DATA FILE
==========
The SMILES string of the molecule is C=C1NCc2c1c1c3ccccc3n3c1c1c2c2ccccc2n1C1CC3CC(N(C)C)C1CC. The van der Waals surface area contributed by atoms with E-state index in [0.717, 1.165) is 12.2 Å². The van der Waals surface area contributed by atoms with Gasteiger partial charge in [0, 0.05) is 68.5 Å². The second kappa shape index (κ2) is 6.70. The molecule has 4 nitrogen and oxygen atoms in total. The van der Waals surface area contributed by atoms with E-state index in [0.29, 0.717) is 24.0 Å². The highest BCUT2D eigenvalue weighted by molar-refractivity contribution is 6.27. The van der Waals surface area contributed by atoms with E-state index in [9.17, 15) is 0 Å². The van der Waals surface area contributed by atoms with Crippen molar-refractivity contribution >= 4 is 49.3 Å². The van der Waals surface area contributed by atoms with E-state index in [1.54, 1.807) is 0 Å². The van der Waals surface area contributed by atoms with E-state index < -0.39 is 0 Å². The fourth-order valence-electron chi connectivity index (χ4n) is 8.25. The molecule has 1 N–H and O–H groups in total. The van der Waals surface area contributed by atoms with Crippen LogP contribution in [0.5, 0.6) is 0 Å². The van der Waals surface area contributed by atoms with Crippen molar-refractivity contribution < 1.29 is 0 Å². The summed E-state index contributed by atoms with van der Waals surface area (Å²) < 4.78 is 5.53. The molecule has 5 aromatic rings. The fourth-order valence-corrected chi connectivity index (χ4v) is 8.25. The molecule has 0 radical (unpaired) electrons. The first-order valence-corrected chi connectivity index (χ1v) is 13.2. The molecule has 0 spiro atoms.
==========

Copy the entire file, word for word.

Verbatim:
The SMILES string of the molecule is C=C1NCc2c1c1c3ccccc3n3c1c1c2c2ccccc2n1C1CC3CC(N(C)C)C1CC. The van der Waals surface area contributed by atoms with E-state index in [0.717, 1.165) is 12.2 Å². The van der Waals surface area contributed by atoms with Gasteiger partial charge in [0, 0.05) is 68.5 Å². The second kappa shape index (κ2) is 6.70. The molecule has 4 nitrogen and oxygen atoms in total. The van der Waals surface area contributed by atoms with E-state index in [0.29, 0.717) is 24.0 Å². The highest BCUT2D eigenvalue weighted by molar-refractivity contribution is 6.27. The van der Waals surface area contributed by atoms with E-state index in [9.17, 15) is 0 Å². The van der Waals surface area contributed by atoms with Crippen molar-refractivity contribution >= 4 is 49.3 Å². The van der Waals surface area contributed by atoms with E-state index in [1.54, 1.807) is 0 Å². The van der Waals surface area contributed by atoms with E-state index < -0.39 is 0 Å². The fourth-order valence-electron chi connectivity index (χ4n) is 8.25. The molecule has 1 N–H and O–H groups in total. The van der Waals surface area contributed by atoms with Crippen LogP contribution in [0.5, 0.6) is 0 Å². The van der Waals surface area contributed by atoms with Crippen molar-refractivity contribution < 1.29 is 0 Å². The summed E-state index contributed by atoms with van der Waals surface area (Å²) < 4.78 is 5.53. The molecule has 5 aromatic rings. The fourth-order valence-corrected chi connectivity index (χ4v) is 8.25. The molecule has 0 radical (unpaired) electrons. The first-order valence-corrected chi connectivity index (χ1v) is 13.2. The molecule has 0 spiro atoms.